PAL vs. NTSC
DVDs are also formatted for use on two conflicting regional television systems: 480i/60 Hz and 576i/50 Hz, which in analog contexts are often referred to as 525/60 (NTSC) and 625/50 (PAL/SECAM) respectively. Strictly speaking, NTSC, PAL and SECAM are all analog chroma-encoding formats which have no relevance in the digital domain (as evident in the conflation of PAL and SECAM, which are actually two distinct analog color systems). However, these terms continue to be used (improperly) as a method of identifying refresh rates and vertical resolution.
NTSC is the analog color TV format historically associated with the United States, Canada, Japan, Mexico, Philippines, Taiwan, and other countries. PAL is the analog color TV format historically associated with most of Europe, most of Africa, China, India, Australia, New Zealand, Israel, North Korea, and other countries (and Brazil, but using the refresh rate and resolution commonly associated with NTSC). Some DVD players only play discs identified as NTSC or PAL, while others can play both standards.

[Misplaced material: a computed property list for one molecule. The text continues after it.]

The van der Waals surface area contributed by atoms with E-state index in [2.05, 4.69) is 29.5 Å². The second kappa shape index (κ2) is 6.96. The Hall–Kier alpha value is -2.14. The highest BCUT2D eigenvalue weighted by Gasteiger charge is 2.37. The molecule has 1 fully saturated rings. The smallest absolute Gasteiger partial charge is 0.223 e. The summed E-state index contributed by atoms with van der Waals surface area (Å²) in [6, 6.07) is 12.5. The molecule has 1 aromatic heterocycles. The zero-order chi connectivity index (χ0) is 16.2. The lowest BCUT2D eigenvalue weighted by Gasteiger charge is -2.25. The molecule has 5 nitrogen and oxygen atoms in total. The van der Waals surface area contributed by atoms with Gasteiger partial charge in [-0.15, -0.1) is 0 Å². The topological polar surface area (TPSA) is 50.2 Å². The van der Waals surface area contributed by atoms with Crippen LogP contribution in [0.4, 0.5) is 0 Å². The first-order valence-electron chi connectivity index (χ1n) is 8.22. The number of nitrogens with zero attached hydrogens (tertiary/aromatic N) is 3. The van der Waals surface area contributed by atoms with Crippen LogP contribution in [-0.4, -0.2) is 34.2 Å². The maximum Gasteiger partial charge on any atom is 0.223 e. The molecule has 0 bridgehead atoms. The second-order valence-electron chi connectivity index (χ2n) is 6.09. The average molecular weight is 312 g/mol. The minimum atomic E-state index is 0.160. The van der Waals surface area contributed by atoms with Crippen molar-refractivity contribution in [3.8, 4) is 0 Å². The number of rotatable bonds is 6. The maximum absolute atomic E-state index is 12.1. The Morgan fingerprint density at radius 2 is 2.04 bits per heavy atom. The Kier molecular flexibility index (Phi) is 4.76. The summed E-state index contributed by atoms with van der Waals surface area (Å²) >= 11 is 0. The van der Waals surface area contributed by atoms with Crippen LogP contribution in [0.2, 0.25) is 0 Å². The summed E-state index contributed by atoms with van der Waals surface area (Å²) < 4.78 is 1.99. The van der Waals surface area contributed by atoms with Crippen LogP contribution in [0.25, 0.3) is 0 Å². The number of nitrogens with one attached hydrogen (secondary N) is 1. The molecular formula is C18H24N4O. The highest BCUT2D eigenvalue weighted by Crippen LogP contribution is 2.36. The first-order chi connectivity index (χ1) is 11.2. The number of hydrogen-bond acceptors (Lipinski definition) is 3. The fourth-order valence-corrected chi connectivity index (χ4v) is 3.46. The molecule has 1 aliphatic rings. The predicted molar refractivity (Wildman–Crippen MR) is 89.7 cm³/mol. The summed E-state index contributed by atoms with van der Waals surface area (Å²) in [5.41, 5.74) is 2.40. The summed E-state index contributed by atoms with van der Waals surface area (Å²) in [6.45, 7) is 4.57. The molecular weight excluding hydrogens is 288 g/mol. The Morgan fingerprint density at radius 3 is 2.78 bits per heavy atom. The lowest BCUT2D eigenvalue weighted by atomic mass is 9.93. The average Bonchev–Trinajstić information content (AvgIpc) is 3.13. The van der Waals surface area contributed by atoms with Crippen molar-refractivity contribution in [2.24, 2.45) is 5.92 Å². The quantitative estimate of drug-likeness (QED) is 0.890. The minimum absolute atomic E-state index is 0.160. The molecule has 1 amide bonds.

In general, it is easier for consumers in PAL countries to view NTSC DVDs than vice versa. Almost all DVD players sold in PAL countries are capable of playing both kinds of discs, and most modern PAL TVs can handle the converted signal.† However, most NTSC players cannot play PAL discs, and most NTSC TVs do not accept 576i video signals. Those in NTSC countries, such as in North America, generally require both a region-free, multi-standard player and a multi-standard television to view PAL discs, or a converter box, whereas those in PAL countries generally require only a region-free player. There are also differences in pixel aspect ratio (720 × 480 vs. 720 × 576) and display frame rate (29.97 vs. 25). Again, NTSC discs can be played on most DVD systems worldwide, while PAL discs play on very few players outside of PAL/SECAM countries. However, as of 2009, around 80% of NTSC TVs and DVD players are capable of playing PAL DVDs, due to them being upgraded with converter systems.